One of the best things about summer is the abundance of mangoes. And for fruit lovers, it means a delicious alternative to the usual run of healthy (but not-so-tasty) fruits.
What if we tell you that you can eat mangoes in plenty and lose weight in the bargain? That’s the premise of the mango diet, where your meal plan includes generous portions of the fruit and recipes made using mangoes. While you ensure that the calorie count does not increase, the source of the calories remain mangoes.
You can also experiment with ways to include mango in the diet, be it as a parfait/milkshake (though Ayurveda advises against combining it with dairy or citrus fruits), mango salsa that can be eaten with healthy chips, mango salad, guacamole or chutney. Sounds perfect? We speak to nutritionists to find out.
Mumbai-based nutritionist Khushboo Sahijwani says there are many benefits to the fruit. “A single fruit is capable of providing almost a day’s supply of Vitamin C to the body. It also helps in making bones stronger since it contains minerals, calcium and magnesium as well as B vitamins. It is also rich in a carotenoid called lycopene, which is an effective antioxidant. Daily consumption of mangoes also makes the skin softer,” says Sahijwani.
Mangoes are rich in several vitamins and are also good for lowering cholesterol. And studies have shown that mangoes can also lower blood sugar, and even help you fight cancer. “Mango is a rich source of beta carotene and fibre (pectin), which helps to lower cholesterol. It also contains Vitamin K which aids in calcium absorption and promotes optimal bone health. It is a good source of Vitamin A, which along with Vitamin C works towards building immunity,” says Delnaaz T Chanduwadia, Chief Dietician at Jaslok Hospital and Research Centre.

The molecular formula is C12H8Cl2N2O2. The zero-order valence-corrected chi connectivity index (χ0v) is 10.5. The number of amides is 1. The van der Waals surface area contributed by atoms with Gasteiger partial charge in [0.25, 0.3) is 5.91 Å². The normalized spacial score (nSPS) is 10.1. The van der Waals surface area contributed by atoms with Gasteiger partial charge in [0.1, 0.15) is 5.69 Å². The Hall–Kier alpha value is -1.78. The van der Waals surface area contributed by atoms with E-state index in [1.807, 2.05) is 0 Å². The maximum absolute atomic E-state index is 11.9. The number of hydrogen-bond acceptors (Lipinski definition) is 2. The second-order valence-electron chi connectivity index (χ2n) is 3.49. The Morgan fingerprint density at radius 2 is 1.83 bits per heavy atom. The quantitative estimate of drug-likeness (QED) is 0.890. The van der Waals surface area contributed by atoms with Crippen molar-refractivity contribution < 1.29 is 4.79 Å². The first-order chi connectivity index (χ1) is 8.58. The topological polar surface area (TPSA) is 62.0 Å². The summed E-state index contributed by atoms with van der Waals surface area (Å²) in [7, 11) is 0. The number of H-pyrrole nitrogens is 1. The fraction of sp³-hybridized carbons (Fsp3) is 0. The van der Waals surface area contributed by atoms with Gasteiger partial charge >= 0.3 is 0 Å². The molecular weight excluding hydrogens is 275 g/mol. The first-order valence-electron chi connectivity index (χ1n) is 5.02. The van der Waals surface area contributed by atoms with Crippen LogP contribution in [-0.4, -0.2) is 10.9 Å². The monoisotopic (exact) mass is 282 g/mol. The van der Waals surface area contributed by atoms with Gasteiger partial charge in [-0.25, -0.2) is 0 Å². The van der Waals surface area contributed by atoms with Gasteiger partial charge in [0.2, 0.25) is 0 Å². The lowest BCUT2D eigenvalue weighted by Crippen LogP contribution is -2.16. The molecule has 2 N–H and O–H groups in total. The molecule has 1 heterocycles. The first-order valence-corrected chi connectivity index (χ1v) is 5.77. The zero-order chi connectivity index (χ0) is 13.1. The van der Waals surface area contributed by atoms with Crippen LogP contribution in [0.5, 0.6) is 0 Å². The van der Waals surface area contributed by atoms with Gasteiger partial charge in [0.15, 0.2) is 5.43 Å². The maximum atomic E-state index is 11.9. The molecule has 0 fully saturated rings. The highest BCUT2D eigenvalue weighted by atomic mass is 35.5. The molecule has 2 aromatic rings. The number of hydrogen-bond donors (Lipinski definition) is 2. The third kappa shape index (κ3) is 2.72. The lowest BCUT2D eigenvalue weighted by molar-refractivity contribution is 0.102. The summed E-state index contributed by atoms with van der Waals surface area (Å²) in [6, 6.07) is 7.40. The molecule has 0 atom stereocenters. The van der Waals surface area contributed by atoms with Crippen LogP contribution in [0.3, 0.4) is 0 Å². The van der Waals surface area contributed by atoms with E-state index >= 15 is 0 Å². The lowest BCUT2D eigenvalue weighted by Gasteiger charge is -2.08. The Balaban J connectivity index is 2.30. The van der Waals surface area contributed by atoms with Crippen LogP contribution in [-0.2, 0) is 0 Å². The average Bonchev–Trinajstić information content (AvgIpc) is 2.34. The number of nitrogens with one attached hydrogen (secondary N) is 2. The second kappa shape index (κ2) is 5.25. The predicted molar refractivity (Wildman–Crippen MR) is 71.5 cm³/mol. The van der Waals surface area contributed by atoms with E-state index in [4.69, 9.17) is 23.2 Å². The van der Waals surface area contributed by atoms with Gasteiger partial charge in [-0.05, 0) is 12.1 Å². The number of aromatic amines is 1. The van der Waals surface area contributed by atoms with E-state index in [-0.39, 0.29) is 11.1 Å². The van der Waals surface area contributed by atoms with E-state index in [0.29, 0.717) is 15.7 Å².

Since it provides instant energy, it is a good idea to eat it before walking, swimming or going for a cardio session. It is also a good source of sucrose, which is a fast-releasing sugar, and can be consumed post-workout.
In moderation, it can also be used as a healthy substitute to fried snacks and fast foods consumed at snack times. “It would be wise to consume mango as a mid-meal option. Indians choose to consume fruits after the meal, which causes weight gain as it is a consumption of excess calories at the wrong time,” says Chanduwadia.
And if you want to lose weight, including mangoes in your diet is a good idea. “In order to lose weight, mangoes can form an important part of the diet. However, it has to be coupled with other fruits and a complete meal, and only after consultation with a nutritionist,” says Sahijwani.
However, nutritionists caution that a diet that only contains mangoes may be a bad idea. “Anything in excess is not good. Stick to the desired intake of 2-3 servings of fruits and not more, which is the standard measure for mangoes and other fruits. It should ideally never be combined with dairy/citrus fruits either,” says Sahijwani.
The mango diet also lags behind in terms of fat and cholesterol (mangoes have negligible amounts of it). “It can lead to several deficiencies of fat soluble vitamins, and all the metabolic functions performed by fat would be downplayed. Fruits are also poor sources of protein, which has an important function of growth and development, muscle building and maintenance. It is also responsible for maintaining integrity of body tissues,” says Chanduwadia.
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